What if every participant in the Tour de France bicycle race got to choose their own unique race course? Some might pick flatter courses. Some might pick shorter courses. Some might decide to race in
If this happened, how would you determine who won the race? With every racer having a different finish line at the end of a different course, that could be quite difficult.
Perhaps as a guide, we can look at the race for the presidency of the
So how do we know who won? It was the candidate that had the most cheering fans at their designated finish line. That's the one who ended up in the White House.
So, to apply this to our Tour de France contemplation, perhaps the winner would be the cyclist who had the most cheering fans at the end of their designated finish line, wherever that might be. Even if we weren't positive they won the race, at least we would know they won the hearts of the fans.
Strategic planning is very much a race—a race to a desired future position. Whoever captures that position first gets to "own" that position and reap disproportionally higher rewards from the customers desiring that position.
This business race, however, is more like the hypothetical Tour de France in our story than the real one. Each business determines its own race course and has its own finish lines. Not every firm chooses the same desired position. Not every firm tries to get to their position in the same manner. Business strategies can vary all over the place.
So the question remains—how do you know if your strategy is a winner? Check out the crowds at your finish line. How many people have paid to see you cross that line?
Given the fact that the race of business has everyone on different courses with different finish lines, one should consider the following four principles:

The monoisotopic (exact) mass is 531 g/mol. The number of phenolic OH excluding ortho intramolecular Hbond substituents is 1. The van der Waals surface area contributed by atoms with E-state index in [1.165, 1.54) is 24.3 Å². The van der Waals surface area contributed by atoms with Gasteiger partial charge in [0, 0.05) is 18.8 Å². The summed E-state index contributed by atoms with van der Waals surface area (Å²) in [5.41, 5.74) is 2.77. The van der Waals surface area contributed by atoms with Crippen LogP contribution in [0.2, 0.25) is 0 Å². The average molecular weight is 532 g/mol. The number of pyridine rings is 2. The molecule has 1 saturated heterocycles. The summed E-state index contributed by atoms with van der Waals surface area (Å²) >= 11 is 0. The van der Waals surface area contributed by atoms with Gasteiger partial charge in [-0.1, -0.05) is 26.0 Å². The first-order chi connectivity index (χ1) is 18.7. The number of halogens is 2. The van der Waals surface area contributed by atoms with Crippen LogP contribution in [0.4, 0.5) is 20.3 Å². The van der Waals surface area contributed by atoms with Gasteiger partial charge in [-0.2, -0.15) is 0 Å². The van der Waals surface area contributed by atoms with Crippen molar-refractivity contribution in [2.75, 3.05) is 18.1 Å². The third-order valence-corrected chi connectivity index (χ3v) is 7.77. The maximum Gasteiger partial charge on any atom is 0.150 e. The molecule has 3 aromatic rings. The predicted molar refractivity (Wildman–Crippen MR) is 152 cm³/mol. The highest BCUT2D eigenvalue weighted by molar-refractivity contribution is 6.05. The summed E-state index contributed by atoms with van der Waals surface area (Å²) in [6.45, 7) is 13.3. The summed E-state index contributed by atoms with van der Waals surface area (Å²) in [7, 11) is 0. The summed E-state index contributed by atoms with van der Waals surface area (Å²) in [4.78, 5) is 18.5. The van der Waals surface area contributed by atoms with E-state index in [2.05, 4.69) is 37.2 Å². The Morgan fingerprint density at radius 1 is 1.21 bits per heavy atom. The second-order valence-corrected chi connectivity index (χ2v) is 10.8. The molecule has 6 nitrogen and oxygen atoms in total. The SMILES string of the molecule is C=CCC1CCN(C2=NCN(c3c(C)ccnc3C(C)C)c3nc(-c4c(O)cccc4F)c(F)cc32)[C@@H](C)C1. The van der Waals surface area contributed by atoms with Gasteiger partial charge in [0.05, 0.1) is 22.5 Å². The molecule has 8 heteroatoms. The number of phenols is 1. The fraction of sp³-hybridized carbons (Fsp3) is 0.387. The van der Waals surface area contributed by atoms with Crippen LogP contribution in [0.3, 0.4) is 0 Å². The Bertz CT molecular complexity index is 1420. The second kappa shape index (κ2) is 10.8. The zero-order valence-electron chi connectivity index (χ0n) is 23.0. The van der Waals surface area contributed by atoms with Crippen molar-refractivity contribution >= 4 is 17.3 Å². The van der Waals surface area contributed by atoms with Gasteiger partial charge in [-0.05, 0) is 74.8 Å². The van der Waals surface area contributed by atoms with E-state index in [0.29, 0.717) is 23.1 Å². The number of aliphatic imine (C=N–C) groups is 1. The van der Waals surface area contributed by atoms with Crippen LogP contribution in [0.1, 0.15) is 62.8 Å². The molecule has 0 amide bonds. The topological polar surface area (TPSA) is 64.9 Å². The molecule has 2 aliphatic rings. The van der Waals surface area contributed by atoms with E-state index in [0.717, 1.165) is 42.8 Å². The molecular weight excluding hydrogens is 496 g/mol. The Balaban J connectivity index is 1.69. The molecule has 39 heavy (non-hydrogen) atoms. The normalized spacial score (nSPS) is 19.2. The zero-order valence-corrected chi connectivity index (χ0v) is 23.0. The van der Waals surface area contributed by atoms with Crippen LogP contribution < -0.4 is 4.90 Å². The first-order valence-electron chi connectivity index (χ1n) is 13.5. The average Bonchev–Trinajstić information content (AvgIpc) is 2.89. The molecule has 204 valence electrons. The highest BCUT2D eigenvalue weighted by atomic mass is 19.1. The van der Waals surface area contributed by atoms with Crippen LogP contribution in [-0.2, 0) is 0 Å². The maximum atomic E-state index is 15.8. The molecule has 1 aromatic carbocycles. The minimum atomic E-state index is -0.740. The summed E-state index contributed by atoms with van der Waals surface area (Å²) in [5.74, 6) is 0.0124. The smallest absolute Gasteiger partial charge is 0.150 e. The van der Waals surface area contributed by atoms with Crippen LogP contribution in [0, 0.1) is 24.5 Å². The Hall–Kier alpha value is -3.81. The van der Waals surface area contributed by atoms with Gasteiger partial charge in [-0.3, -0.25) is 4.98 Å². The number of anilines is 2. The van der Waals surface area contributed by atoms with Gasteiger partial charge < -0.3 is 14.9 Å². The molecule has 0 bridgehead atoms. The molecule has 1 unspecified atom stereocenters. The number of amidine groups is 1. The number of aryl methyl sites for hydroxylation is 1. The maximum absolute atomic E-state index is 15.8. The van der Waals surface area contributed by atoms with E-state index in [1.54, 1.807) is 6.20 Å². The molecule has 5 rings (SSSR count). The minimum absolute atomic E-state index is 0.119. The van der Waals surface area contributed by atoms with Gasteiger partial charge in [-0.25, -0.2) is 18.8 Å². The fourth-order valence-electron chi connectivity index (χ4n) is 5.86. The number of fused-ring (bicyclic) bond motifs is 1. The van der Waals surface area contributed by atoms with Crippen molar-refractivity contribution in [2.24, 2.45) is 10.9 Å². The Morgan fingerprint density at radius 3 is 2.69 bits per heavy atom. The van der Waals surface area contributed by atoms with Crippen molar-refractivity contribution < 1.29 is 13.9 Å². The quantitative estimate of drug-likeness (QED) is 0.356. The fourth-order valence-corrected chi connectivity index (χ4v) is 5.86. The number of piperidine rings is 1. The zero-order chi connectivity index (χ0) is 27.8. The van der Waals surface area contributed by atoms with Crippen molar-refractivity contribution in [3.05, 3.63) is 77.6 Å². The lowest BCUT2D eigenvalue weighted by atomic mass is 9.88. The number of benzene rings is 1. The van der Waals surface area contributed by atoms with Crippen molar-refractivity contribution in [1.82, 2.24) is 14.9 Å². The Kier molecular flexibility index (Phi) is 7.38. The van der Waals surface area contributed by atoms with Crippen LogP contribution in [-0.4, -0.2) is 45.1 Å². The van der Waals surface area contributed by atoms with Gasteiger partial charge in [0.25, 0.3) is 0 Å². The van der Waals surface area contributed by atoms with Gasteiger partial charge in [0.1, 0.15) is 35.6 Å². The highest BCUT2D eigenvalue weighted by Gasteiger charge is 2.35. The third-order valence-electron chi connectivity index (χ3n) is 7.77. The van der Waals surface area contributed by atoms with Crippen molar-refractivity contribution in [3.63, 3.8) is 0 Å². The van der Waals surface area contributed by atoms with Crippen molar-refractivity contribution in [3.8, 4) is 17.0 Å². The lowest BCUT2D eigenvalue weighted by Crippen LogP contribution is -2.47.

1. Good Training and Good Execution are not Enough
If everyone were running the same course under the same rules, then the winning strategy would be simple—just perform better than the others on that course. Your focus would be on training well and executing well.
However, if everyone is running different courses in different ways, the task becomes exceedingly more difficult. Not only do you have to perform well, but you need to choose well. Since the race course is not given to you, you have to choose one. Making the wrong choice for your course could be more damaging than how well you run the course. Getting quickly to a bad destination doesn't qualify you for the winning Tour de France yellow jersey.
So many times I have seen companies get singularly focused on the concept of "training and execution." The idea is that if I can just perform a little bit better at what I am doing, I will win. Just lower costs a little, raise quality a little, improve service a little, or lower prices a little, and I will do well. In other words, if I run just a little harder, I can win.
This concept is flawed, because it assumes that you are running the right course. In fact, you may be on a terrible course. For example, I don't care how well you may operate a five and dime variety store. It is an obsolete retail format. The customers have left and are cheering on other retail formats, like discount stores, dollar stores, or supercenters. To win, you first need to change your course to a retail format that is still viable in the marketplace.
Choosing the right course is just as important, if not more so, than getting the execution right. Therefore, one's focus needs to expand beyond just performance and also concentrate on making the right choices for course and destination.
2. Chasing the Competition is not always a Great Idea
If everyone is running the same course, then the goal is to chase the leader and overtake them, so that you can get to the finish line first. The focus is how you are doing relative to the other racers. However, if you have different finish lines in different locations, your position relative to competition becomes less relevant.